Tennessee Lawsuit Challenges Degree Requirement
HSLDA has filed a federal civil rights lawsuit in Tennessee, challenging a state law requirement that home school parents possess a baccalaureate degree in order to teach their children who are in grades 9–12.
HSLDA is representing five families from various parts of Tennessee who have been threatened with prosecution for not having baccalaureate degrees after the state commissioner of education refused to grant any of them exemptions from the college degree requirement. The case, Floyd v. Smith, challenges the degree requirement and also challenges the refusal by the state commissioner to grant exemptions from the state law, as the law itself allows. In other words, the law provides a waiver for parents who cannot meet the requirement, but the commissioner of education refuses to grant it to most home schoolers.
The Crites case, which HSLDA unsuccessfully litigated last year, made similar challenges in state court. In Crites, the Tennessee Court of Appeals voted 2–1 to uphold the law, and the Tennessee Supreme Court refused to hear the case.
This lack of success in the state courts prompted HSLDA to file the Floyd lawsuit in federal court. By God's grace, the case was assigned to Judge Thomas Hull who sits in Greeneville, Tennessee, the northeastern part of the state. Judge Hull was the federal judge who ruled in favor of Christian parents in the well-publicized "Tennessee Textbook" case (Mozert v. Hawkins County Public Schools), which Mike Farris worked on several years ago. Judge Hull is sympathetic to claims dealing with religious liberty.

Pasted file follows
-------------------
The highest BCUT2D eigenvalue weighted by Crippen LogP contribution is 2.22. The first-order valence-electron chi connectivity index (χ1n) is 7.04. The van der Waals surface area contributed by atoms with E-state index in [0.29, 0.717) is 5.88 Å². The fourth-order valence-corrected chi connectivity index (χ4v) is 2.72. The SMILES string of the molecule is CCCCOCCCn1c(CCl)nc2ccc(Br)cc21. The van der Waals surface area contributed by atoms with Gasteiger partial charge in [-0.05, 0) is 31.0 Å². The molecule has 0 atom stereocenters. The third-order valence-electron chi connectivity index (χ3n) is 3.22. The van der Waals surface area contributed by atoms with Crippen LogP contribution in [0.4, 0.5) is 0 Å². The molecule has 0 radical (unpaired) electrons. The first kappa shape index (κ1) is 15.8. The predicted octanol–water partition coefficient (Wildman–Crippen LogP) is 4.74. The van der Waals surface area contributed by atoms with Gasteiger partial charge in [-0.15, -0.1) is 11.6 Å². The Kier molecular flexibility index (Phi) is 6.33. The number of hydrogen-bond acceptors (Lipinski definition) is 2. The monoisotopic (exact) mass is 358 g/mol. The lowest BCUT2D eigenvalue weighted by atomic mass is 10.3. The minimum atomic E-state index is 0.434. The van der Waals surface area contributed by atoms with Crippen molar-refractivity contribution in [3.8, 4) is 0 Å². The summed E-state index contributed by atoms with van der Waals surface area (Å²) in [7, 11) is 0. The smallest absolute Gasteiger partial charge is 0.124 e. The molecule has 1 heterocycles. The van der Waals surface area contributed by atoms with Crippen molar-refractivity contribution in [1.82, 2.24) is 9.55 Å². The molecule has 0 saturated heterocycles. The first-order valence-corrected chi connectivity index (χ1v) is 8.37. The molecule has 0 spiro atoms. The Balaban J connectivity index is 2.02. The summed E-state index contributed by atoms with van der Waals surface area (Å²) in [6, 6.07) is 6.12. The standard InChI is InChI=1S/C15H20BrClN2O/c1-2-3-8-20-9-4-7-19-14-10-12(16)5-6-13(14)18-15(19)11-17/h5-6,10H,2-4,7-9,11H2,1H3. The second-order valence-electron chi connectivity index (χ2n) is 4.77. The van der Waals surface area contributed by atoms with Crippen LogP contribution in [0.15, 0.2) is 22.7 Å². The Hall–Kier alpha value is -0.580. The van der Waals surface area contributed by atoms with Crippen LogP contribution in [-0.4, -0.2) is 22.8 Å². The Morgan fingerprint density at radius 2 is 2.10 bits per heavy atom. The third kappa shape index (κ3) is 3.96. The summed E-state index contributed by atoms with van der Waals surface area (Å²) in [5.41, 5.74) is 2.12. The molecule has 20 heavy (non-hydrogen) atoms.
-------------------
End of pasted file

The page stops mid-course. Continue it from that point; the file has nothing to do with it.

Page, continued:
Even after the lawsuit was filed in early September, one of the five school districts involved threatened to move forward and prosecute the family in its district. HSLDA attorneys jumped into action and stopped the prosecutions. At this point, the five families are continuing to home school their children although they lack either college degrees or statutory waivers. The Tennessee Attorney General's Office is defending the law and the commissioner of education in this case. Please pray for the federal court, that Judge Hull would rule in favor of the home school families in this case.
HSLDA Challenges West Virginia Testing Requirement
Ken and Barbara Null of Gay, West Virginia, were concerned about their son’s academic progress after he finished second grade in their local public school. Although Brent had been promoted each year of his three years in public school and had received average grades, he could not read.
Ken and Barbara Null decided to try home schooling. Two years later Brent’s test scores dramatically improved. His reading score on a standardized test increased from the 28th to the 55th percentile. Overall, Brent's composite score on the standardized achievement test was at the 38th percentile.
Ken and Barbara were pleased with their son’s dramatic progress. But according to West Virginia’s home school law, it wasn’t good enough, and the local school officials threatened to prosecute the Nulls for truancy.
West Virginia requires home school students to achieve a composite 40th percentile on annual standardized achievement tests. The first year a student's scores fall below the 40th percentile, he is put on probation. If the scores do not reach the 40th percentile or higher by the following year, parents are required to re-enroll their child in a public school.
Michael Farris criticized the law as an unreasonable standard in this situation. Farris said that the Null’s lawsuit “challenges the legitimacy of a law which forces Brent to leave a system of education in which he is clearly improving and to return to a system which, for Brent, failed to provide an adequate education.”
After HSLDA filed the federal lawsuit, the local school district continued its efforts to prosecute the Nulls for truancy in state court. HSLDA intervened and stopped the prosecution.
At this point, it is unknown when the case will come to trial.